In the heat of summer, when temps start to rise, your living space could make do with a dose of cold air. Yes, you want to get away from the intense heat and humidity. And, you don’t have to leave a dent in your budget to calm things down a little bit in your house amid the seemingly unending bouts of “hotness.”
What follows is a rundown of cost-effective ways to cool your home when the summer heat arrives.
Mount a Window Air Conditioner
Yup, you can save tons of cash with a window air conditioner as opposed to a central AC. For starters, not only are they relatively inexpensive, but also reasonably affordable to operate. One crucial thing to note here is that the cost of a window AC depends on features, BTU capacity, and brand.
You can find some unit as cheap as one hundred bucks and others that run as high as three thousand dollars. A model worth your attention will cost anywhere between two and three hundred dollars. Be sure to consider the square footage of the room you plan to cool before spending your cash.
On top of that, pick one that offers all the essential features including adjustable speed fan, thermostat, programmable timer, and air direction control. Of course, you’re better off with an Energy Star-rated window AC.
One more thing – Be sure to use aircon servicing from Airecontrol to keep your AC in the best working condition and increase durability.
Open the Windows
Now this is genius, right? Yes, you don’t have to spend a dime to cool your house with the windows open. You’ve got to do it strategically, though. In the morning, make sure that you shut any window facing east and south. Draw your curtains and lower blinds as well. Open every window on the north and west side of your house. The idea is to block the sun will allowing fresh, more refreshing morning breeze to enter your rooms.
Reverse the routine in the late afternoon, when outdoor temps drop below the ones inside your house. Put differently, start by opening all the windows on the south and east side of your home while closing the ones facing north and west. That way, you will lock in the warmth absorbed during the day.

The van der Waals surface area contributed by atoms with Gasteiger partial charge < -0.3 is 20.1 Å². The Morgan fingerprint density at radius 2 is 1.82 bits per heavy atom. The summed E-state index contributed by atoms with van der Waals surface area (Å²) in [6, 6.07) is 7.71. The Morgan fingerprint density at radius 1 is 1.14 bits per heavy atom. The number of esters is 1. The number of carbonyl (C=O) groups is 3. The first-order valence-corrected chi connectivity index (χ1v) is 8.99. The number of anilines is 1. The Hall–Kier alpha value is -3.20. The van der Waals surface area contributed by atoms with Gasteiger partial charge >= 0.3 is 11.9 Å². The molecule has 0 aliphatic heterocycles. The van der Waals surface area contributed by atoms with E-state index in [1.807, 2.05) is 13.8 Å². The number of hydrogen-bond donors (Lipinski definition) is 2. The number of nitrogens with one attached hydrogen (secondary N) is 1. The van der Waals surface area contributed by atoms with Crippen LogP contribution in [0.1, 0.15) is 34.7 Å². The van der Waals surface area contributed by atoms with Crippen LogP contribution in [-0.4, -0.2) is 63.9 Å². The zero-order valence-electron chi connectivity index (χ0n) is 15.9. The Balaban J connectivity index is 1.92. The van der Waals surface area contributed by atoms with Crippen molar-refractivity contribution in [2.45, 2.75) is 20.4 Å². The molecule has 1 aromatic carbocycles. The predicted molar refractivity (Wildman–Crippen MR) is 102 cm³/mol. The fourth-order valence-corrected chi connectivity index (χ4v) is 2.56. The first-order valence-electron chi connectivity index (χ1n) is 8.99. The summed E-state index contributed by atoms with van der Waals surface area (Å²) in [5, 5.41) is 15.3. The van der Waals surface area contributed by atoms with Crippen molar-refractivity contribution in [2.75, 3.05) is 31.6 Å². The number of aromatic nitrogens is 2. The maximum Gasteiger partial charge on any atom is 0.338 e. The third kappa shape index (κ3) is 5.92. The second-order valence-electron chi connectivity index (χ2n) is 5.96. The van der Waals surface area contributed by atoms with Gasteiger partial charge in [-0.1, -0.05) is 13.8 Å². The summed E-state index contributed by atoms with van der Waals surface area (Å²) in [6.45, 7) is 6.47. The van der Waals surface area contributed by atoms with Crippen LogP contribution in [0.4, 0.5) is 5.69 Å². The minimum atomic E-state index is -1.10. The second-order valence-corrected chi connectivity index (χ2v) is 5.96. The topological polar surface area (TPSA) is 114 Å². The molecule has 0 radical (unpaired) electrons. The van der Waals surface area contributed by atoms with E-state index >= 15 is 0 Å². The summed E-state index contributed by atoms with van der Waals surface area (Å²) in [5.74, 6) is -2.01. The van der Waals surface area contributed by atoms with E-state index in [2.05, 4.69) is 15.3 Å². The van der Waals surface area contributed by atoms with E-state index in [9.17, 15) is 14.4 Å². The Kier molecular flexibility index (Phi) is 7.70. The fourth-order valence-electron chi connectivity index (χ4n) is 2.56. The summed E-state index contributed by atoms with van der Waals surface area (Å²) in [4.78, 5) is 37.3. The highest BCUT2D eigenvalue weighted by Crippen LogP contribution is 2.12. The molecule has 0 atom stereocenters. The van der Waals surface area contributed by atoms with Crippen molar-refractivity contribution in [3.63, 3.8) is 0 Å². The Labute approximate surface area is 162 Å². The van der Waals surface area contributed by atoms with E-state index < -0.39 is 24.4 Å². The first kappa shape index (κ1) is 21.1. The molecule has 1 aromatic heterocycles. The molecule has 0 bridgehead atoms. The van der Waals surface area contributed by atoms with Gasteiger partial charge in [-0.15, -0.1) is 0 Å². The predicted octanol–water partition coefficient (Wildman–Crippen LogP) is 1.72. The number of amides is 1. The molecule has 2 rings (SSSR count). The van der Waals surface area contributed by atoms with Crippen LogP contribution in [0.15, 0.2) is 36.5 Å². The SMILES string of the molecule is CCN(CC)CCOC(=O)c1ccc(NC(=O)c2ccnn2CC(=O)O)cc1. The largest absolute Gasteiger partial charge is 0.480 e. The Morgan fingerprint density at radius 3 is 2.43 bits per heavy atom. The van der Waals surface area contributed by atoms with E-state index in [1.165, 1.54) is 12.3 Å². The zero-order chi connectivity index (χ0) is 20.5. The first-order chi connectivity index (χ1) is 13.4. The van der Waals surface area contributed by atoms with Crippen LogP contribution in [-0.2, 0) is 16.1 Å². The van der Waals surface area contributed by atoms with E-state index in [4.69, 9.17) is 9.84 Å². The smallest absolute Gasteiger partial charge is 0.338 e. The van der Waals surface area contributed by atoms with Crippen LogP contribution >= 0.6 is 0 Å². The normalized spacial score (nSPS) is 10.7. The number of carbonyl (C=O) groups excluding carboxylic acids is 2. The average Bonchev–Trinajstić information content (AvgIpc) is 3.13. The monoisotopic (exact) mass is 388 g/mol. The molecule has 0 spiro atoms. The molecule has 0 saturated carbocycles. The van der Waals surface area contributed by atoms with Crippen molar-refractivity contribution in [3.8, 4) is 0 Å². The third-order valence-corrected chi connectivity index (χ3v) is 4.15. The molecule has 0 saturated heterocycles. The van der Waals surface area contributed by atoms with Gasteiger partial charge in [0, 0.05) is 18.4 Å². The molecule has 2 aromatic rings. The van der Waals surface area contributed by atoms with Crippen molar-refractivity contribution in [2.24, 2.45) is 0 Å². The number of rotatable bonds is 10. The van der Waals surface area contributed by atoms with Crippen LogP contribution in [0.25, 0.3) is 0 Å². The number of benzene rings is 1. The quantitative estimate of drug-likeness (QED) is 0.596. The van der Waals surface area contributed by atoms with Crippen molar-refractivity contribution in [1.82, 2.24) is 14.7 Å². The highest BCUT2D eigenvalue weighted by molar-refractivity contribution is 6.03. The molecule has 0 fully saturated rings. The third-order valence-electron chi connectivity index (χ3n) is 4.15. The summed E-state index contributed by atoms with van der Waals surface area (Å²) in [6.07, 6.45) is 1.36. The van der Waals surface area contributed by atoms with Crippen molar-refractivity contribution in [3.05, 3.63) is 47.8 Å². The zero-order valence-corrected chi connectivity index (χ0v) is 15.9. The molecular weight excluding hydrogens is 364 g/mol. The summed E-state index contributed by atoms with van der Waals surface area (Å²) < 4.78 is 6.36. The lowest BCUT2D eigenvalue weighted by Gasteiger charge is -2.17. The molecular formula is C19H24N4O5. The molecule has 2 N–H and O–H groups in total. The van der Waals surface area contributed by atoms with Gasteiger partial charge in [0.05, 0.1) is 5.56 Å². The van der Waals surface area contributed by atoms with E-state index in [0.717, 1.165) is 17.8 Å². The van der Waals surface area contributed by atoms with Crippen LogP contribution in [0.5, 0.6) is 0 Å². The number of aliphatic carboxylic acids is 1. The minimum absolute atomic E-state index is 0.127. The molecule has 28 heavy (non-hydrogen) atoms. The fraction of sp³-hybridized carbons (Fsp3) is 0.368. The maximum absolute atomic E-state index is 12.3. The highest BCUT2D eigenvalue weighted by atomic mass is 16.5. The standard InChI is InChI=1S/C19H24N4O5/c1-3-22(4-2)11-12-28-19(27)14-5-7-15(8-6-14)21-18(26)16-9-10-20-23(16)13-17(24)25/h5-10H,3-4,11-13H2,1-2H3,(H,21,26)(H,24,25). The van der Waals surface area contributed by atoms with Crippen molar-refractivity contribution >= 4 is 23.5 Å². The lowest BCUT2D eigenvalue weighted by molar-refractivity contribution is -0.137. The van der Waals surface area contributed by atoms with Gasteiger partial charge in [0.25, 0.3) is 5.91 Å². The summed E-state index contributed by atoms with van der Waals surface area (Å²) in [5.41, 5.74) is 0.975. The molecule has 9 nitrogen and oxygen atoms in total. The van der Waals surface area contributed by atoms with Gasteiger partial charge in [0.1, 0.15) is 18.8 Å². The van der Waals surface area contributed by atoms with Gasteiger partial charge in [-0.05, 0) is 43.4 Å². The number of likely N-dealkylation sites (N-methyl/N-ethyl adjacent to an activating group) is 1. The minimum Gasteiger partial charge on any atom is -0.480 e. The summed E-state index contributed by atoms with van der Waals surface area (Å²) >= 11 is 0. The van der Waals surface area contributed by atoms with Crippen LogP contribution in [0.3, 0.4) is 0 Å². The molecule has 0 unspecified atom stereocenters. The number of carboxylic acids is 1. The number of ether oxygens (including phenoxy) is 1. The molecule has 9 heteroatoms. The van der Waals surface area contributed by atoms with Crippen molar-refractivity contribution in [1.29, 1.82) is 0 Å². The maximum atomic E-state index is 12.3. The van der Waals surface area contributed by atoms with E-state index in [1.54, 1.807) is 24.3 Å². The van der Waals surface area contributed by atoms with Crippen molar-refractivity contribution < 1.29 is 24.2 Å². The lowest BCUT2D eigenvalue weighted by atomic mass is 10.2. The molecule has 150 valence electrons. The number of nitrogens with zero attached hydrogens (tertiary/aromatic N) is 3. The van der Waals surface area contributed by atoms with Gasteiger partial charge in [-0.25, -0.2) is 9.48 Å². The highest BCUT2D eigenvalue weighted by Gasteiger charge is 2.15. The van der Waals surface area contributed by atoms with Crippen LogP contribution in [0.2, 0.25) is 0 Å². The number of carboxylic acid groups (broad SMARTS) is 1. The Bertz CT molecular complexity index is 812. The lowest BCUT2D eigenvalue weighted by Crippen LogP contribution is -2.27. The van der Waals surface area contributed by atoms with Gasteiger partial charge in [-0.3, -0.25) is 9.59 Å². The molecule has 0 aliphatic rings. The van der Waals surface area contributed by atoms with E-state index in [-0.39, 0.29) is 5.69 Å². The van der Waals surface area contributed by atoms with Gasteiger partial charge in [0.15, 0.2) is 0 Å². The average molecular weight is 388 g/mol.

Consider Overhead Insulation
You must have heard (or read) that overhead insulation is vital when it comes to maintaining comfortable temperatures in your house throughout the year. What you may not know, however, is that it is equally essential to insulate your attic floor.
Industry experts recommend that you install up to 14 inches of insulation in your attic floor if you live south and about 18 inches if you live in the north. But wait. Why are you insulating your attic during the summer? After all, isn’t it the hottest season with warm temperatures?
Well, the primary reason you’re covering your attic during summer is to prevent hot air from warming the rooms below, thereby keeping the entire house more comfortable and more relaxed.
The easiest DIY option to increase your attic’s insulation is to pile layers of mineral wool or fiberglass on the surface parallel to your current attic lining.
Install a Ceiling Fan
Sure, you might have to keep your ceiling fan running all day to cool down your rooms, but the cost is negligible in comparison to other options such as a central AC. More specifically, a fan will consume about a tenth of the electricity of a standard conditioner. And the beauty of it that you only need to set the speed to one meter per hour to drive down temperatures by four degrees.
See, unlike an AC system, a fan cools the occupants in a room, not the air. You only need to make sure that it is blowing down the wind. Keep in mind that some models come with a “winter” setting that reverses the blade so that it can blow the air upward.
The Bottom Line
See? It is super easy to cool down temperatures without blowing your budget even in the hottest of months. You only need to figure out what works for your house and by extension, your needs. The gist of it is to ensure that your family lives comfortably throughout the year, no matter your choice of controlling indoor temperatures.
Indeed, these aren’t the only ways to drive down temps in your home during summer. Others include cooking your meals outdoors and getting a standard size whole-house fan if having one on the ceiling doesn’t work for you.